Metadata for Photographs: from Digital Library to Multimedia Application

Anne-Marie Vercoustre

INRIA Rocquencourt, BP 105, 78153 Le Chesnay, France

François Paradis

CSIRO Mathematical and Information Science ,
723 Swanston St., Carlton, VIC 3053, Australia


This paper describes the production of an educational multimedia CD-ROM about French rural houses and farms, and how to renovate them without losing their traditional features. The educational message is illustrated with many photographs of non-renovated or renovated houses, and made explicit through comments and descriptions associated with the photos. The paper focuses on the XML metadata describing the photos and the use of this metadata for the automatic generation of Web pages. We first report on the usability of the Dublin Core for interoperable photographs metadata, together with more detailed XML descriptions to support a specific multimedia application. We then show how to generate the Web pages by defining HTML document prescriptions which embed queries to the XML metadata, using Norfolk, a virtual document generator. The approach can be used in various applications ranging from personal virtual photo albums to complex virtual museum.

1 Introduction

Digital Libraries provide access to an increasing variety of digital multimedia information, including images, photos, sound and video. For many years Libraries and Digital Libraries have been relying on classification and indexing schemas for supporting retrieval of bibliographic references and documents, while Web search engines use a mix of full text indexing and classification. Searching for non textual material like photos, video and sounds1 requires indexing through related textual descriptions, or metadata, generally in an external document, but possibly encoded within multimedia formats such as JPEG. Metadata, or information about data, have motivated a lot of international interest and effort in the last three years, through the Dublin Core Workshop series [DC], or the Resource Description Framework (RDF) defined by the W3C.

The Dublin Core has attracted the attention of formal resource description communities such as museums, libraries, government agencies, and commercial organisations, as illustrated by the many projects listed on the DC site. However there is very little report on the use of DC metadata for photographs. Before the availability of digital photographs, some effort has been spent on cataloguing photographs although they are not very specific cataloguing tools for photographic material (AAT Art and Architecture Thesaurus, LC thesaurus for Graphic Material), nor appropriate standards. As speculated in [JAM95], archivists for photos and graphic collections may have considered their collections as unique and assumed that no imposed standard could work on their collection. This advocates once more for an infrastructure such as RDF that supports the coexistence of complementary, independently maintained metadata packages.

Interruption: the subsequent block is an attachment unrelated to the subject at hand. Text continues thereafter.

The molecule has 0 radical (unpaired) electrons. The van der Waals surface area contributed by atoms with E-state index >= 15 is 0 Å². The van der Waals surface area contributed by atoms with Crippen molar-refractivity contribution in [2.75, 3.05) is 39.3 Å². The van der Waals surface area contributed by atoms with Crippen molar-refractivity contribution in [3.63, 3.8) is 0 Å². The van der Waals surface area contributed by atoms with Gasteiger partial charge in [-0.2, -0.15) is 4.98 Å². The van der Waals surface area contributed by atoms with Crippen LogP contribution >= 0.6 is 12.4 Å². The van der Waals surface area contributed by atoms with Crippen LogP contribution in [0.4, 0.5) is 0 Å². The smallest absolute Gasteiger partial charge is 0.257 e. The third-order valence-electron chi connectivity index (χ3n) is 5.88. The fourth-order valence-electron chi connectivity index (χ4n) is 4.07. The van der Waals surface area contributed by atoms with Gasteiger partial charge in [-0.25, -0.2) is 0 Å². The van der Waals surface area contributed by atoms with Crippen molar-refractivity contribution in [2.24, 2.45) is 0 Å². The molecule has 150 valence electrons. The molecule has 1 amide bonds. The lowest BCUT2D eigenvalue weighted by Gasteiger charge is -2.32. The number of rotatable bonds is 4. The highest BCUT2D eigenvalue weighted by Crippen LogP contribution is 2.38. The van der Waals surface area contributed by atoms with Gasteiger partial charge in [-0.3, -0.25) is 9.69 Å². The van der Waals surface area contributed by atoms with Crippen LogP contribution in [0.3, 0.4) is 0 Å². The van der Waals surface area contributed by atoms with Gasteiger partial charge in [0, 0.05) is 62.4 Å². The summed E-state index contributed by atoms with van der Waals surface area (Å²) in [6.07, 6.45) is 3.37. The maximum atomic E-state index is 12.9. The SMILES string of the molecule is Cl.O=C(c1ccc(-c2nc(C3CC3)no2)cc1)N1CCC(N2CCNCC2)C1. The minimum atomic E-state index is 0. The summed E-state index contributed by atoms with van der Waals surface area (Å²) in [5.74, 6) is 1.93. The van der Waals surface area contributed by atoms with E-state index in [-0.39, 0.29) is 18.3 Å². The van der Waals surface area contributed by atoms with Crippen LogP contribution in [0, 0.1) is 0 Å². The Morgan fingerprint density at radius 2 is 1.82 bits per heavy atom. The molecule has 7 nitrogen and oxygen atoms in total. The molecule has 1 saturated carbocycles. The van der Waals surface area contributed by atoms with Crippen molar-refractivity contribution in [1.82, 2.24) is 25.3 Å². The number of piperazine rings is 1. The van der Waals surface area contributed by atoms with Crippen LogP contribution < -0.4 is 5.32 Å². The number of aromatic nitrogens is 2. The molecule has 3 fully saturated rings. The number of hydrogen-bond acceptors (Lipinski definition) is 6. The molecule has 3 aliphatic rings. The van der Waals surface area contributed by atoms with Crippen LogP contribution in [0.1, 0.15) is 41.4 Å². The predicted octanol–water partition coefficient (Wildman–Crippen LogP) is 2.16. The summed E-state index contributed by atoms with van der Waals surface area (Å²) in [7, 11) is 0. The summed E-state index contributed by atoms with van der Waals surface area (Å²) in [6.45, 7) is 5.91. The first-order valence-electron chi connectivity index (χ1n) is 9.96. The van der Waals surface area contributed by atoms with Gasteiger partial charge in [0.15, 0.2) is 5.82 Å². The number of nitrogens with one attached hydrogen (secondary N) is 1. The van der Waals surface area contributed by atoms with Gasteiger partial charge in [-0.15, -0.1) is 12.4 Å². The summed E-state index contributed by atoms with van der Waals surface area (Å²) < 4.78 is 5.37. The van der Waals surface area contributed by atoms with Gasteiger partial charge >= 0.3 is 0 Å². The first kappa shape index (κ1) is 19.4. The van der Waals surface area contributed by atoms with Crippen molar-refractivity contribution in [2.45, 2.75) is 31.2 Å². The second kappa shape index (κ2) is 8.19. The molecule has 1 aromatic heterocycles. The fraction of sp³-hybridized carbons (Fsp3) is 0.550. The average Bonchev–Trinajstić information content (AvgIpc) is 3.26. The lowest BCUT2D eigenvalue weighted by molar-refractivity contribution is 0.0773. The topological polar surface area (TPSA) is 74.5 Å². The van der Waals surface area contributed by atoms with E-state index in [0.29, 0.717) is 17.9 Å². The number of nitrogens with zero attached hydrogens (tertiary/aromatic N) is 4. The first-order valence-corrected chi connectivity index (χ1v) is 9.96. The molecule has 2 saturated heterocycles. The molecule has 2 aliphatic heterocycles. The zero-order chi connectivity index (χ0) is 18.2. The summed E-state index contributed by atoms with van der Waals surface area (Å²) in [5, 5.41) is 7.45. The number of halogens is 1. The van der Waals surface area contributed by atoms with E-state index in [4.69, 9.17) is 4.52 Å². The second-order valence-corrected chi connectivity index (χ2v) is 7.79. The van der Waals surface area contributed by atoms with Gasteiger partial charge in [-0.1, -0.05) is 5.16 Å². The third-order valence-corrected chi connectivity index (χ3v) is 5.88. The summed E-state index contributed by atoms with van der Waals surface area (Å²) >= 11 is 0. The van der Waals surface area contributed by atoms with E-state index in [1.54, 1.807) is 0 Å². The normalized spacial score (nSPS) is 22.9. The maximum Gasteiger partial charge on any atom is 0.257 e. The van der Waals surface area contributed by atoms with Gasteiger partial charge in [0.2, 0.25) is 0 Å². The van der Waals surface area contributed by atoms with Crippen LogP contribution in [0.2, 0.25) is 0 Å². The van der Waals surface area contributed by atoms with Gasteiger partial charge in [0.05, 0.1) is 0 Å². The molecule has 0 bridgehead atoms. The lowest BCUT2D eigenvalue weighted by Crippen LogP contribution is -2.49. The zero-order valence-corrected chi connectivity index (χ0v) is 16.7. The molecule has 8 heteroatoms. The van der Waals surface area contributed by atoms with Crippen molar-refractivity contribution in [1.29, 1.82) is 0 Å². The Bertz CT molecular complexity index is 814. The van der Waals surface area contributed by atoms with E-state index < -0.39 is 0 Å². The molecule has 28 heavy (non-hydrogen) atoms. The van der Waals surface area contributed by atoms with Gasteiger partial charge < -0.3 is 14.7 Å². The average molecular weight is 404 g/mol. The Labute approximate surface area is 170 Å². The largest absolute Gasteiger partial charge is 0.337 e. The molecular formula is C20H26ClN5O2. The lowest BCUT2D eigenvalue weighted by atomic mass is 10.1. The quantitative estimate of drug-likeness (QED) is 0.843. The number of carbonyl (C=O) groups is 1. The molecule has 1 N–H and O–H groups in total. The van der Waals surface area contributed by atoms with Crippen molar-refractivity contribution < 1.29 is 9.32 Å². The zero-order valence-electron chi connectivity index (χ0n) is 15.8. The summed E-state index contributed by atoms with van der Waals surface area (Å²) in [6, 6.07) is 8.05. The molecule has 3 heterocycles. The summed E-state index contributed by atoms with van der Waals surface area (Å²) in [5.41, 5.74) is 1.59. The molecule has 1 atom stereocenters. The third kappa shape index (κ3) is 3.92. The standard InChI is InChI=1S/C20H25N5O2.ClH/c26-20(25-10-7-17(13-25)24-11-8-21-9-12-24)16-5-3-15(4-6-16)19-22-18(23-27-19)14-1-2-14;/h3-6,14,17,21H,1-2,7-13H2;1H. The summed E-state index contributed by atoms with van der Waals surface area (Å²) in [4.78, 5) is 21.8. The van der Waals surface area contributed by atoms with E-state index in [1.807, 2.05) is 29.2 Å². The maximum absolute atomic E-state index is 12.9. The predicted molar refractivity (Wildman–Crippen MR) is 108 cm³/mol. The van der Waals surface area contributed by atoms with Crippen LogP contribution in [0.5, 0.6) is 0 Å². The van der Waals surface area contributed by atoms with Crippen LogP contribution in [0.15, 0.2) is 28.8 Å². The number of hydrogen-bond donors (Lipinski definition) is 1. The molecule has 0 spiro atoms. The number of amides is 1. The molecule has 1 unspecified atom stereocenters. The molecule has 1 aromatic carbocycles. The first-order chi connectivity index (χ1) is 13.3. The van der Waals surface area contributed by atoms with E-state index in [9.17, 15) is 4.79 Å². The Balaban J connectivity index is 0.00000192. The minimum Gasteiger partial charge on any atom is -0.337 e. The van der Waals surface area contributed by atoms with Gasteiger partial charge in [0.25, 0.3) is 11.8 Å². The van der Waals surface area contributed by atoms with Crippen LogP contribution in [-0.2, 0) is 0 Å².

Metadata have been primarily designed to support the retrieval and display of resources. Digital Libraries of the future will not just display raw material stored in their databases, nor will they deliver it in a one-for-all presentation. As claimed in [PAE96], "Searching is not enough". Information will be accessed through user queries, browsing, guided tours, temporal exhibitions, educational courses, etc. The same resource will be used in different contexts, associated with other relevant material. Photographs, for example, will be pulled out with other documents which are associated with them either statically or dynamically. All this information needs to be ready for use during frequent context shifts. The material collected for a particular task needs to be pulled together and kept for near or long-term use in new information artefacts. Users as well as librarians and curators need facilities to construct information compounds or to build flexible presentations of Digital Libraries resources.

This paper presents an example of a simple, yet significant, multimedia application (ultimately a CD-ROM) that is automatically generated from XML Dublin Core metadata describing photos. The DC Description element has been enriched with a specific schema to support the target application. A more complex application may require to separate Dublin Core metadata from other XML descriptions and complex documents, but the principle would be the same: the application is generated from page prescriptions which define the page model and the queries to retrieve the appropriate elements (photos, texts) from the XML metadata. Links to other pages can also be modelled, and result in an hypertext which is coherent and easy to modify.